On average, KU students say they spend $10 to $30 eating out on the weekend. College students’ time is spread thin and their wallets are even thinner. With an average meal costing $12.75 according to The Simple Dollar, it is often a challenge for college students to eat out. So, I left my credit card at home and hit the streets of Lawrence with only $20 in hand. My goal was to eat out all weekend, a total of six meals, on a $20 budget.

Bagel-meal1

I spent $3 at Einstein Bros Bagels on a plain bagel with cream cheese for breakfast. For lunch I enjoyed two chicken tacos at Fuzzy’s Taco Shop totaling $4.34­­– my most expensive meal of the day. Spending only $9.84 on Saturday, day one, I felt I was off to a good start.

For Saturday’s dinner, my roommates and I went to McAlister’s Deli. We used our student football tickets to get $5 off our meals. With the coupon, the Stud Max, a baked potato, cost $2.50. This meal was a large portion of two loaded potatoes that could easily count for two meals.

potato-meal3

Student Money Management Services employee Deanna Ambrose, a junior from Frankfort, Kansas, says if students are going to eat out they are better off paying more money for a filling meal that can result in leftovers for a second meal.

On Sunday I knew I needed to be picky about where I ate if I was going to make it through the weekend with $10.16 left in my pocket. My roommates suggested I indulge in fast food restaurants. Andrea Fogarty, a junior from Chicago, and Abbey Leis, a senior from Leawood, Kansas, say they eat at Wendy’s or Taco Bell when they need to save money. I steered clear of fast food restaurants because in my eyes, they were a cop-out.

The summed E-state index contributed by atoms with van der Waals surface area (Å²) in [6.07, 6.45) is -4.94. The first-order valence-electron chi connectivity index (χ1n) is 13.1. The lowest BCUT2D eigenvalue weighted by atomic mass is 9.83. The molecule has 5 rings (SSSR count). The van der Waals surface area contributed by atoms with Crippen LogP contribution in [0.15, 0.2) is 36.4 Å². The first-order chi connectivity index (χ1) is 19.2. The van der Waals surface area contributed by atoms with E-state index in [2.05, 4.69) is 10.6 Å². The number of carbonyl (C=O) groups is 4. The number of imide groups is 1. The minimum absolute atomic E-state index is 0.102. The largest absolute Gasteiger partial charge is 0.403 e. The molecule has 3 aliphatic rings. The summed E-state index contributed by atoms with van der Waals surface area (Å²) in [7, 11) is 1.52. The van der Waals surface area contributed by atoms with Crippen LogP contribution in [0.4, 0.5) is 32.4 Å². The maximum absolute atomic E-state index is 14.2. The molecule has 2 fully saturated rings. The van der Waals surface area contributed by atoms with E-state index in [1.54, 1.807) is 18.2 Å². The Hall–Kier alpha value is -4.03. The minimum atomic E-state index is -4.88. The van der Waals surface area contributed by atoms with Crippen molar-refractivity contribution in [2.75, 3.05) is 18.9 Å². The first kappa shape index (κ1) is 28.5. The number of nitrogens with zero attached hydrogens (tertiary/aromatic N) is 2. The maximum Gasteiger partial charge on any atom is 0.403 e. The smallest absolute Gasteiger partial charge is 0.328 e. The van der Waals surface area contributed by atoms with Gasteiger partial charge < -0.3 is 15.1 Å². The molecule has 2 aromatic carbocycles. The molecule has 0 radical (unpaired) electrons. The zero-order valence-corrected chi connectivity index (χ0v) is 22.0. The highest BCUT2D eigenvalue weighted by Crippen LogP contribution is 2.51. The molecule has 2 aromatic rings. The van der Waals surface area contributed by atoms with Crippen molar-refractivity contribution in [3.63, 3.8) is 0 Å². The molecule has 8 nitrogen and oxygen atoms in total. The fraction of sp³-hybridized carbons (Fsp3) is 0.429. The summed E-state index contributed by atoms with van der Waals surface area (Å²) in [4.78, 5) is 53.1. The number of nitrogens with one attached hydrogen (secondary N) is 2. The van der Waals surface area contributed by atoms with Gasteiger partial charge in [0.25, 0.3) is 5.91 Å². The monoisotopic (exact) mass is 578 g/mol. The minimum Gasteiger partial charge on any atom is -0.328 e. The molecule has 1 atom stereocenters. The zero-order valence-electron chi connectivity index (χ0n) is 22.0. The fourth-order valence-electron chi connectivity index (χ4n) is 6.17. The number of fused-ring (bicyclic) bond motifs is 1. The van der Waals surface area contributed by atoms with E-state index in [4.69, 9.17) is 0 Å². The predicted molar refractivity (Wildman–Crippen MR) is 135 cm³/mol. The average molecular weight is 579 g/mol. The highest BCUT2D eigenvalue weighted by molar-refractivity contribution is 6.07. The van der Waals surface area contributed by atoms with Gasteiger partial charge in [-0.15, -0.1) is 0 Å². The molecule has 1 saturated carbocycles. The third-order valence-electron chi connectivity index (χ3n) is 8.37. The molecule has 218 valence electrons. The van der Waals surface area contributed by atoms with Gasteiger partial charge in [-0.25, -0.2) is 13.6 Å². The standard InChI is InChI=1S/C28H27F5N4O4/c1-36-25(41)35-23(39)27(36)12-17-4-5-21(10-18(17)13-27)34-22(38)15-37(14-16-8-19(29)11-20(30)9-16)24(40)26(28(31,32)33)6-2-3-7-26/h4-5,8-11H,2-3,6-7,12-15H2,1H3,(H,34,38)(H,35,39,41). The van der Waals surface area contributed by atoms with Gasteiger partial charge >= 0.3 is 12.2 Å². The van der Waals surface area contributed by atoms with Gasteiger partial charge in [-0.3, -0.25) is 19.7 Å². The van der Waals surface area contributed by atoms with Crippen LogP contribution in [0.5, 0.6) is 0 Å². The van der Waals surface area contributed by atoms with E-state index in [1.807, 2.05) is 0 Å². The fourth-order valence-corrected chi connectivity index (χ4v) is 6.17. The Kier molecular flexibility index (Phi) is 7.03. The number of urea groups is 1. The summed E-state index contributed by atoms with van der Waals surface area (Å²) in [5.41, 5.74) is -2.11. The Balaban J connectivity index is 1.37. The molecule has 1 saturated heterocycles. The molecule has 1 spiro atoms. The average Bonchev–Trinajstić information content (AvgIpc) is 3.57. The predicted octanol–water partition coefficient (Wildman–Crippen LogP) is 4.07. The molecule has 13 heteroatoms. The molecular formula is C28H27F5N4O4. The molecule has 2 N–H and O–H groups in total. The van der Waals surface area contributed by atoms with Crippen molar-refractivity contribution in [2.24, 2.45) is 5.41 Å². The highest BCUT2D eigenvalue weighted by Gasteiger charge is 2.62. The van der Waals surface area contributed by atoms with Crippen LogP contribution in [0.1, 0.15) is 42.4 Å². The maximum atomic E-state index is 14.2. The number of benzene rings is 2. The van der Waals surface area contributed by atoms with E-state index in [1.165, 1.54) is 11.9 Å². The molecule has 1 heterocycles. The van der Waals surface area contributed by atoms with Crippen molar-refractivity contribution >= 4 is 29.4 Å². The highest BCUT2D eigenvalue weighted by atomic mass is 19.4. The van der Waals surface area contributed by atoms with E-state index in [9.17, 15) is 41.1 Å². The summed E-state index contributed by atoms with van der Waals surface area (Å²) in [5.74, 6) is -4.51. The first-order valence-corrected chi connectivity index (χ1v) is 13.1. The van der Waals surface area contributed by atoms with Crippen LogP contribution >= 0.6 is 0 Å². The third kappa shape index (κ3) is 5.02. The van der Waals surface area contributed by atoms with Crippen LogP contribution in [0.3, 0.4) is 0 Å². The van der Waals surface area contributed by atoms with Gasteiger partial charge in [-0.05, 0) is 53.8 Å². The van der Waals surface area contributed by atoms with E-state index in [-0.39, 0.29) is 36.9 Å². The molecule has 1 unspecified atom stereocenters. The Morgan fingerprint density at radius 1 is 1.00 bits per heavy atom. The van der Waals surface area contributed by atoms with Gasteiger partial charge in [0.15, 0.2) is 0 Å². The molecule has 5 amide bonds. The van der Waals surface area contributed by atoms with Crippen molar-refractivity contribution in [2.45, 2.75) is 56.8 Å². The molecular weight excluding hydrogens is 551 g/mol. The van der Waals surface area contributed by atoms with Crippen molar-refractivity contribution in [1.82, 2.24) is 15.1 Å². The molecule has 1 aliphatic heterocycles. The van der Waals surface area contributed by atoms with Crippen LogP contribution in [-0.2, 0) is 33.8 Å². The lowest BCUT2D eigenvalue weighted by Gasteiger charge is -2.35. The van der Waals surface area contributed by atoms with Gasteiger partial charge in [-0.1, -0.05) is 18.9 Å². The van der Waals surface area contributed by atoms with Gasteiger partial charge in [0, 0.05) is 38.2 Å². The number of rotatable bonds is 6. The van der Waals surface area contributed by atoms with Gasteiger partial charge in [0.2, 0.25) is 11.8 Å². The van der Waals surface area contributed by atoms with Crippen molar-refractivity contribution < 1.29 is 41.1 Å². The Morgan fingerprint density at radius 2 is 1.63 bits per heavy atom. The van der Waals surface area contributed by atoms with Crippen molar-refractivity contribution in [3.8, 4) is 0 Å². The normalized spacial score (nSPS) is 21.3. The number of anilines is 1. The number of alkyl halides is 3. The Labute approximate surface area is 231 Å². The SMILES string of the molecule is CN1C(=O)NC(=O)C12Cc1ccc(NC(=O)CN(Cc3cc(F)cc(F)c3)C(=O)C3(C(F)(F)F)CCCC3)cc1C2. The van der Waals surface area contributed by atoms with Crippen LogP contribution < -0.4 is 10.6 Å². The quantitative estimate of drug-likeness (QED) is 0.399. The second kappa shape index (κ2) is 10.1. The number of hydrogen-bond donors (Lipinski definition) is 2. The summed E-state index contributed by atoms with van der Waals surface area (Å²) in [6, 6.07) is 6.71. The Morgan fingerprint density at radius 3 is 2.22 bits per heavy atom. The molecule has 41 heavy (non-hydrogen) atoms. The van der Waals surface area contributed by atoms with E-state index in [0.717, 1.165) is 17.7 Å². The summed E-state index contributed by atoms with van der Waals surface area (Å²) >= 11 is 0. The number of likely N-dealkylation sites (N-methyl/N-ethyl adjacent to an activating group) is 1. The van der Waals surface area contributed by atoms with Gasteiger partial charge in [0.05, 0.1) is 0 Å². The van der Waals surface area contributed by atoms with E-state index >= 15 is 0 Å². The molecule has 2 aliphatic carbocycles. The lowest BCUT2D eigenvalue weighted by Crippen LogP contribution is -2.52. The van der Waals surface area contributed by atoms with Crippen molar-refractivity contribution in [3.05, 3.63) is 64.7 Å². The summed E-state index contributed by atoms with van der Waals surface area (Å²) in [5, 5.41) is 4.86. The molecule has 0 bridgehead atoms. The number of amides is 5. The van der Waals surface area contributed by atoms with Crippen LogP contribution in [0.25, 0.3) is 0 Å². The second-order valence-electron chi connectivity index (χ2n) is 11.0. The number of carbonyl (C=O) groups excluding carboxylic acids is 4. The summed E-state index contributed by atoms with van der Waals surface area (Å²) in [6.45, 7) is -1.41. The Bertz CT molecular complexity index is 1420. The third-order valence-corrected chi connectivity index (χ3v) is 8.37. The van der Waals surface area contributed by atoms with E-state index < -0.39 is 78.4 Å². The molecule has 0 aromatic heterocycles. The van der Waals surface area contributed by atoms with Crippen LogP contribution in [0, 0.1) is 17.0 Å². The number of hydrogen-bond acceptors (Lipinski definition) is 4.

Choosing not to eat breakfast at a fast food restaurant, I spent $1.72 on a strawberry knot and glazed doughnut at Munchers Bakery Sunday morning. For lunch I enjoyed two slices of pepperoni pizza and free honey at Pyramid Pizza. The pizza cost $6.01. For dinner, I ordered a single burger at BurgerFi where add-ons like cheese, onions, lettuce and tomato are free. I paid $5.95 for the burger, borrowing $3.52 from my friend to cover what was left to pay when my $20 bill ran out.

burger-meal6

Over the course of the weekend I spent $23.52 on meals in Lawrence. After looking at receipts from the weekend, I talked to students at Student Money Management Services who had a few suggestions to other students eating out on a budget. Alex Alexander, a sophomore from Shawnee, Kansas, says if students can wait to eat dinner after 9 p.m. they should go to Chili’s for half price appetizers.

   Tips to Save $$$
Ask for a Student Discount: Though not many restaurants in Lawrence offer them, it never hurts to ask.
Drink water: Most places charge $2 to $2.50 for a soda, so always ask for a water cup.
Choose Carry-Out: Get meals to go to avoid adding a tip to your bill.
Use coupons: Whenever you can! Look for coupons in the student coupon book or planner, with football tickets, and through apps like Eat Street.

Ambrose recommends students to use the app Eat Street. “The more you use it to order food, the more coupons you get,” says Ambrose.

While it is nearly possible to eat out in Lawrence on just $20, it’s not the healthiest option. After six meals of doughnuts, pizza and any other bready delight Lawrence had to offer, I was ready to eat a homemade meal. My body and mind were sluggish and in desperate need of a detox. I ate bad meals because they were the cheaper option. I probably would not have made it through six healthy meals at restaurants on a $20 budget.

 

 

 

The Breakdown:

Saturday:

1)   Einstein Bros Bagels: Bagel with smear, water cup = $3
2)   Fuzzy’s Taco Shop: Two chicken tacos, water cup = $4.34
3)   McAlister’s Deli: baked potato (Spud Max), water cup = $2.50 (w/ $5 coupon from football ticket), could have counted as two meals

Sunday:

1)   Muncher’s Bakery: strawberry knot (.90), glazed doughnut (.60) = $1.72
2)   Pyramid Pizza: Two slices of pepperoni pizza (walk in), water cup, free honey = $6.01
3)   BurgerFi: single cheeseburger with onions, lettuce, tomato (all free add-ons) = $5.95

Total weekend costs = $23.52